The New York Times may have broken the news that Eliot Spitzer had a prostitute problem, but it was awfully nice to Spitzer’s staff amid the scandal. Gawker used New York’s open records law to snag a huge number of emails between reporters and Spitzer’s people, and discovered that the paper showed a lot of deference, sending them passages for review, and in one case even letting Spitzer’s communication director spike quotes from an interview it had already conducted.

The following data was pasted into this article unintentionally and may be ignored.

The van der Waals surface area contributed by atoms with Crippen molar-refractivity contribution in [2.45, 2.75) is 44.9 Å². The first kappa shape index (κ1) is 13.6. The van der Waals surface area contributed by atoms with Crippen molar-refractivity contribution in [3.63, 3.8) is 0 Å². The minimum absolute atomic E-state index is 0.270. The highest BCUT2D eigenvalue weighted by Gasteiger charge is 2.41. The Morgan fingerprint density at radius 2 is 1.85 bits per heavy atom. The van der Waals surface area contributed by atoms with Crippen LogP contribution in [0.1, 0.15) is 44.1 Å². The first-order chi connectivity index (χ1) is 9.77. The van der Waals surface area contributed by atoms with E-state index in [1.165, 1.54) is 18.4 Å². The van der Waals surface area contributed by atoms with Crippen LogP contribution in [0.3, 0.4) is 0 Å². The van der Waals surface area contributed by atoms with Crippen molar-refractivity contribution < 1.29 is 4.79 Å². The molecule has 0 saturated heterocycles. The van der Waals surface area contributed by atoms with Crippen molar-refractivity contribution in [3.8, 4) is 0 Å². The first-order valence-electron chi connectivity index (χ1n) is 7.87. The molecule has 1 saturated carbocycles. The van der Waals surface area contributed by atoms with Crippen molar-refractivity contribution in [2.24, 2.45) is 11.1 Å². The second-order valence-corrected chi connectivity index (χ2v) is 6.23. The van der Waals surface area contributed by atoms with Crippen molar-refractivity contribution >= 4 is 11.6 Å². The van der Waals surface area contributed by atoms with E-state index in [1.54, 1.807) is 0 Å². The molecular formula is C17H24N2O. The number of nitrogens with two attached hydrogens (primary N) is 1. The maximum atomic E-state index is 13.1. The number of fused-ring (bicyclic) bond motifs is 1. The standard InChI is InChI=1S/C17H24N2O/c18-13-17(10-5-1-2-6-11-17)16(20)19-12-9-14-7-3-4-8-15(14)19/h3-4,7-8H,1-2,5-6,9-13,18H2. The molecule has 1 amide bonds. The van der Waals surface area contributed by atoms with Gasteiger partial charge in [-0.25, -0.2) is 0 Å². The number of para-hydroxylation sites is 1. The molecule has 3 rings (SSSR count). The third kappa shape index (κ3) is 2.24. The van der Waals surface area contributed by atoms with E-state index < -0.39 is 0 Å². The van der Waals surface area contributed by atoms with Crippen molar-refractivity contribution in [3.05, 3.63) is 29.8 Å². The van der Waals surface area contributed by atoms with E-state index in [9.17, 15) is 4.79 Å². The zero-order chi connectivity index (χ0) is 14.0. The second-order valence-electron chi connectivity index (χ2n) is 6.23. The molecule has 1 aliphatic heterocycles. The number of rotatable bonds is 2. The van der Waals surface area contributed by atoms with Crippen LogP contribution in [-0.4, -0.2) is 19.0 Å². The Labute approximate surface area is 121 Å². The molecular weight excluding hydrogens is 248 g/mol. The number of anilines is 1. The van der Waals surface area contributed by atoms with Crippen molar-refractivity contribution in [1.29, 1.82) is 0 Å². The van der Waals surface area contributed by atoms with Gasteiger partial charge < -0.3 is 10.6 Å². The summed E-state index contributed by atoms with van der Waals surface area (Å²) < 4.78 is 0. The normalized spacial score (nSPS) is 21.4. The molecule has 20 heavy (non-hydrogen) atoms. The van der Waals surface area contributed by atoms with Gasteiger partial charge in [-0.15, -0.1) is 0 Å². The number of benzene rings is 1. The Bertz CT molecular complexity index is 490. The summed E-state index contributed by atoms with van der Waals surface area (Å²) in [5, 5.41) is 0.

They later asked permission to call David Paterson’s ex-mistress, if another paper was already doing it. The flak agreed, even supplying her number. Gawker says the emails show the “creeping social and professional alliances that inevitably develop between PR handlers and their overworked, easily manipulated charges in the press corps.” But New York magazine mocks the “breaking” news that the reporters were polite to their sources, and notes that the courtesy won the Times a Pulitzer.